A circle with many more hobby horses than in the earlier photos

For a short stretch of road, Waltham Road/Old Sudbury Road has a lot of interesting things to see. And that's just the animals. Perhaps some day I'll do a blog entry on the interesting houses.

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© 2014-2016 Lawrence J. Krakauer   Click here to send me e-mail.
Originally posted May 22, 2014. Edited slightly June 27, 2015,
to include a better picture of the llamas.
Then updated September 5, 2015 and again April 3, 2016.

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Footnotes (click [return to text] to go back to the footnote link)

Note 1:   Curiously, as of the posting of this entry on May 22, 2014, the mapping website MapQuest.com shows the name of this road to be "Waltham Road" along its entire length, while Google maps shows the name changing to "Old Sudbury Road" at the Lincoln town line. A paper map that I have confirms that "Old Sudbury Road" is the name of the road in Lincoln. Only a single sign on the road itself, at the eastern end, displays this name. Massachusetts is not very good with road signs.  [return to text]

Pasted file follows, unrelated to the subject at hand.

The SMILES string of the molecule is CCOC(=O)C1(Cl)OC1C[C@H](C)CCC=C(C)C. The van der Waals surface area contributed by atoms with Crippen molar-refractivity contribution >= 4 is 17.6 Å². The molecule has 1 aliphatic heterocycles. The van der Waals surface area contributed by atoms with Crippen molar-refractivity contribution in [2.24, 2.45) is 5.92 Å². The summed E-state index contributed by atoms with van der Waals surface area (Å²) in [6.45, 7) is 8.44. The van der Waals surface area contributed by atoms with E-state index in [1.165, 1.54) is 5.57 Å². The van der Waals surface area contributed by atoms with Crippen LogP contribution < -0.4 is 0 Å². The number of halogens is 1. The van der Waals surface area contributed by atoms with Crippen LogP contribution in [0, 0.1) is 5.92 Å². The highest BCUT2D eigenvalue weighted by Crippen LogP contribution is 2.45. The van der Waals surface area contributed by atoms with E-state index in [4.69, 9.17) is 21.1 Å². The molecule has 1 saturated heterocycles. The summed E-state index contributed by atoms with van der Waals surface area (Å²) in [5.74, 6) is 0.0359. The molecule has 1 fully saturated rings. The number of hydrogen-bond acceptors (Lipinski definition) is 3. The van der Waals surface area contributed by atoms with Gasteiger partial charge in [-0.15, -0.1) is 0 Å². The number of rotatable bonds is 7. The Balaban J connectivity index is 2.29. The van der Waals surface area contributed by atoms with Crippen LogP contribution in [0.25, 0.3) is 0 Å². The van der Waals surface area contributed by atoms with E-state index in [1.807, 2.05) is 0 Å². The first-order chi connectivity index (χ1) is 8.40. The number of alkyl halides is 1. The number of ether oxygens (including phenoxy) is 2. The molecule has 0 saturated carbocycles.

Note 2:   Many years ago, when Margie was pregnant with Elissa, I built a snowman to amuse myself. This was on a visit to my uncle Bill and aunt Barbara's place in Tannersville, New York, in the Catskill mountains. But instead of a conventional snowman, I created a snow sculpture of a nude woman with a pregnant belly. A neighbor enjoyed it, and commented on it to Bill. Unfortunately I don't have a picture of it.   [return to text]